- Press Release
- February 22, 2024
Earth’s Geological Thermostat: How Temperature-dependent Silicate Weathering Helps Steer The Planet’s Climate
The process of minerals in rocks being chemically broken down, or weathered – which plays a crucial role in controlling Earth’s climate – removes less carbon dioxide (CO2) if temperatures are cooler, mineral supply is limited, and rainfall is low, according to a new study.
Not only do the findings provide crucial insights into how weathering functions at the global scale, which hasn’t been well-understood, but they may be helpful for understanding efforts to use weathering to mitigate anthropogenic climate change. For billions of years, Earth’s surface climate has varied very little, which has allowed liquid water to persist and life to flourish.
It’s thought Earth’s temperature has been stabilized in this way by the balance between volcanic degassing, which produces carbon dioxide, and the weathering of specific minerals in rocks as they are broken down, which removes CO2 in the planet’s atmosphere. However, many factors go into the rate of weathering, and in particular, the global temperature sensitivity of silicate weathering has remained difficult to quantify; although laboratory measurements might appear the gold standard to determine how silicate weathering varies exponentially with temperature, this has not been the case. Here, by comparing weathering from laboratory to globe, Susan Brantley and colleagues assessed the temperature dependence of silicate weather rates across several different spatial scales and geological contexts.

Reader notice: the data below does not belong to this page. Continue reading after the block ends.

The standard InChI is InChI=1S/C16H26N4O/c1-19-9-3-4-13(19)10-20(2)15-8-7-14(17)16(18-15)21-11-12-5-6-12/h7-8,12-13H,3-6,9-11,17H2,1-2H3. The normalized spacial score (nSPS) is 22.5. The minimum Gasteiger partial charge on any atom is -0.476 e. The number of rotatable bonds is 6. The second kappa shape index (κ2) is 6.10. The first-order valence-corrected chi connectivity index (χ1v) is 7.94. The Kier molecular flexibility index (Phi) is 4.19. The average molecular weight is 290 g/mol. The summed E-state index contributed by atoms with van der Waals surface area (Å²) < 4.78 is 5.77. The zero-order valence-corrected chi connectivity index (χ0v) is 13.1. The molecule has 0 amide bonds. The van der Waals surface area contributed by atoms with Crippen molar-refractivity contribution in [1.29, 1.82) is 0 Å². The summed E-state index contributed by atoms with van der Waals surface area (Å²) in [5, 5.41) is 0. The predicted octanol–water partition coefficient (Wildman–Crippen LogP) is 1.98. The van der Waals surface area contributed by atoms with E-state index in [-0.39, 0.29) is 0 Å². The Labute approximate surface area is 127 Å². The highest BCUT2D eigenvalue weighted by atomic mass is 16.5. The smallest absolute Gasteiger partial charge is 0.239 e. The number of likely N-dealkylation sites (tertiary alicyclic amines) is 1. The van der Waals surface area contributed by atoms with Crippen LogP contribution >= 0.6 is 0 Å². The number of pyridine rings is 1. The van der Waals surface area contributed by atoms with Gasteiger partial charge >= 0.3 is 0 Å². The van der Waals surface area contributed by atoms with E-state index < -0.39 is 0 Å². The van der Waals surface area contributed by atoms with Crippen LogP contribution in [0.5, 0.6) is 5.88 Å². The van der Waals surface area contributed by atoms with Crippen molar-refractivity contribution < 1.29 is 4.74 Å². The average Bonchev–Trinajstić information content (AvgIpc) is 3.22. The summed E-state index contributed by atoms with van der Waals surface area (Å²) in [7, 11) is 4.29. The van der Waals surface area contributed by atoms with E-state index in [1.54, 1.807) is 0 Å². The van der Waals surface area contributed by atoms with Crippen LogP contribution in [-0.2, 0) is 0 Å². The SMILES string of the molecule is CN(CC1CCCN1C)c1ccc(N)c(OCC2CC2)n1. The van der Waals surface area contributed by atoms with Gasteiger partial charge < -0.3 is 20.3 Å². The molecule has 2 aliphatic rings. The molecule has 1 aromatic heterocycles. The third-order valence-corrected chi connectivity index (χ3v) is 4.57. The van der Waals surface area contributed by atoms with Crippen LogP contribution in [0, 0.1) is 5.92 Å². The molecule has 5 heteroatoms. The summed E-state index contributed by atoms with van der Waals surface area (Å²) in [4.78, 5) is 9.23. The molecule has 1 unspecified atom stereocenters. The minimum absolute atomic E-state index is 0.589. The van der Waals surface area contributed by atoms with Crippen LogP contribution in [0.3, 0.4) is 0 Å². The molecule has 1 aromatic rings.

In both field observations and laboratory experiments, Brantley et al. discovered that silicate weathering does increase with temperature. However, the findings reveal that various landscape-scale conditions and dynamic physical processes can limit or increase silicate weathering rates. For example, where physical erosion is low or water flux scarce, the temperature sensitivity of weathering can be muted, even non-existent.
“Unfortunately, the natural silicate weathering process is too slow to help mop up the very large excesses of CO2 that are released each year from human activities,” writes Robert Hilton in a related Perspective. “However, deliberately increasing silicate weathering by grinding up silicate minerals and applying them at a very large scale to agricultural areas may provide a way to help reach net zero.”